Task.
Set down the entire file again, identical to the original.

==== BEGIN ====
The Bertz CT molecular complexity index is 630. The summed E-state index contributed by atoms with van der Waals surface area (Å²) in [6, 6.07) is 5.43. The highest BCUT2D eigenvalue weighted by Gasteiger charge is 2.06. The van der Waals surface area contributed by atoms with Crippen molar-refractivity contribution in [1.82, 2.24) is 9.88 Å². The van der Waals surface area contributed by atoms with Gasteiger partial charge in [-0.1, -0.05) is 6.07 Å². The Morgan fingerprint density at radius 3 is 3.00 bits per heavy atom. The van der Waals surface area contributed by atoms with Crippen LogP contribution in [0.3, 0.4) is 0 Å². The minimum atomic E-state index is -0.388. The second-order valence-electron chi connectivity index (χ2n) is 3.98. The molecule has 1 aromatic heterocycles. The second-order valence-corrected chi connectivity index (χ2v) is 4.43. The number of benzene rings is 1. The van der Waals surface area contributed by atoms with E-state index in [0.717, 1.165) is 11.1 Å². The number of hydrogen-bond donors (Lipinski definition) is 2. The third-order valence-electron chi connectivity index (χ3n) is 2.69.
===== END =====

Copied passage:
The Bertz CT molecular complexity index is 630. The summed E-state index contributed by atoms with van der Waals surface area (Å²) in [6, 6.07) is 5.43. The highest BCUT2D eigenvalue weighted by Gasteiger charge is 2.06. The van der Waals surface area contributed by atoms with Crippen molar-refractivity contribution in [1.82, 2.24) is 9.88 Å². The van der Waals surface area contributed by atoms with Gasteiger partial charge in [-0.1, -0.05) is 6.07 Å². The Morgan fingerprint density at radius 3 is 3.00 bits per heavy atom. The van der Waals surface area contributed by atoms with Crippen LogP contribution in [0.3, 0.4) is 0 Å². The minimum atomic E-state index is -0.388. The second-order valence-electron chi connectivity index (χ2n) is 3.98. The molecule has 1 aromatic heterocycles. The second-order valence-corrected chi connectivity index (χ2v) is 4.43. The number of benzene rings is 1. The van der Waals surface area contributed by atoms with E-state index in [0.717, 1.165) is 11.1 Å². The number of hydrogen-bond donors (Lipinski definition) is 2. The third-order valence-electron chi connectivity index (χ3n) is 2.69.